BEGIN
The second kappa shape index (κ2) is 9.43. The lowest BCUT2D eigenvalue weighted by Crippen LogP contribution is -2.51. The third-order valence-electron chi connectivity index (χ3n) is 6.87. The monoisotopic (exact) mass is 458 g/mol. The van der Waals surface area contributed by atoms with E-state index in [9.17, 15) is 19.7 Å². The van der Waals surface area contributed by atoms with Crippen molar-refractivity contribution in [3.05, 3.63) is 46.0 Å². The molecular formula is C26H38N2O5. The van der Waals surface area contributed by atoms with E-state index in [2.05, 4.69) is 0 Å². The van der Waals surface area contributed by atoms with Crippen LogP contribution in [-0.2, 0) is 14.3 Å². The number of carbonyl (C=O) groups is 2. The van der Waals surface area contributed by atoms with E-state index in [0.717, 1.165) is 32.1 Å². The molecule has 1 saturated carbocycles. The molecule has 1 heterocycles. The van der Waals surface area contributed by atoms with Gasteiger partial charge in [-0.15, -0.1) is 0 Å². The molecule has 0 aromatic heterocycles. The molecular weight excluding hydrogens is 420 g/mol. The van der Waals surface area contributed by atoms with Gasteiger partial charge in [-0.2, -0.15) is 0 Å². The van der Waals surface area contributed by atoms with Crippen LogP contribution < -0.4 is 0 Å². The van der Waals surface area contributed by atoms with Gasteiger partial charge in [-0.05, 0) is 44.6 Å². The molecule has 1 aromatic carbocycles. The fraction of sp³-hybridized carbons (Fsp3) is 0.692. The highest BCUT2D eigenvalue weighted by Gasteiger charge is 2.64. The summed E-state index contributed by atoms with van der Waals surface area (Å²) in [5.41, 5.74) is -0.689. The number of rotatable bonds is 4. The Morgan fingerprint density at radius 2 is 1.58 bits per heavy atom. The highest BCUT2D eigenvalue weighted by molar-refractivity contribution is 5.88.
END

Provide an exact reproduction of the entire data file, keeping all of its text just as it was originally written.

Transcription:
The second kappa shape index (κ2) is 9.43. The lowest BCUT2D eigenvalue weighted by Crippen LogP contribution is -2.51. The third-order valence-electron chi connectivity index (χ3n) is 6.87. The monoisotopic (exact) mass is 458 g/mol. The van der Waals surface area contributed by atoms with E-state index in [9.17, 15) is 19.7 Å². The van der Waals surface area contributed by atoms with Crippen molar-refractivity contribution in [3.05, 3.63) is 46.0 Å². The molecular formula is C26H38N2O5. The van der Waals surface area contributed by atoms with E-state index in [2.05, 4.69) is 0 Å². The van der Waals surface area contributed by atoms with Crippen LogP contribution in [-0.2, 0) is 14.3 Å². The number of carbonyl (C=O) groups is 2. The van der Waals surface area contributed by atoms with E-state index in [0.717, 1.165) is 32.1 Å². The molecule has 1 saturated carbocycles. The molecule has 1 heterocycles. The van der Waals surface area contributed by atoms with Gasteiger partial charge in [-0.15, -0.1) is 0 Å². The molecule has 0 aromatic heterocycles. The molecular weight excluding hydrogens is 420 g/mol. The van der Waals surface area contributed by atoms with Gasteiger partial charge in [-0.2, -0.15) is 0 Å². The van der Waals surface area contributed by atoms with Crippen LogP contribution < -0.4 is 0 Å². The van der Waals surface area contributed by atoms with Gasteiger partial charge in [-0.05, 0) is 44.6 Å². The molecule has 1 aromatic carbocycles. The fraction of sp³-hybridized carbons (Fsp3) is 0.692. The highest BCUT2D eigenvalue weighted by Gasteiger charge is 2.64. The summed E-state index contributed by atoms with van der Waals surface area (Å²) in [5.41, 5.74) is -0.689. The number of rotatable bonds is 4. The Morgan fingerprint density at radius 2 is 1.58 bits per heavy atom. The highest BCUT2D eigenvalue weighted by molar-refractivity contribution is 5.88.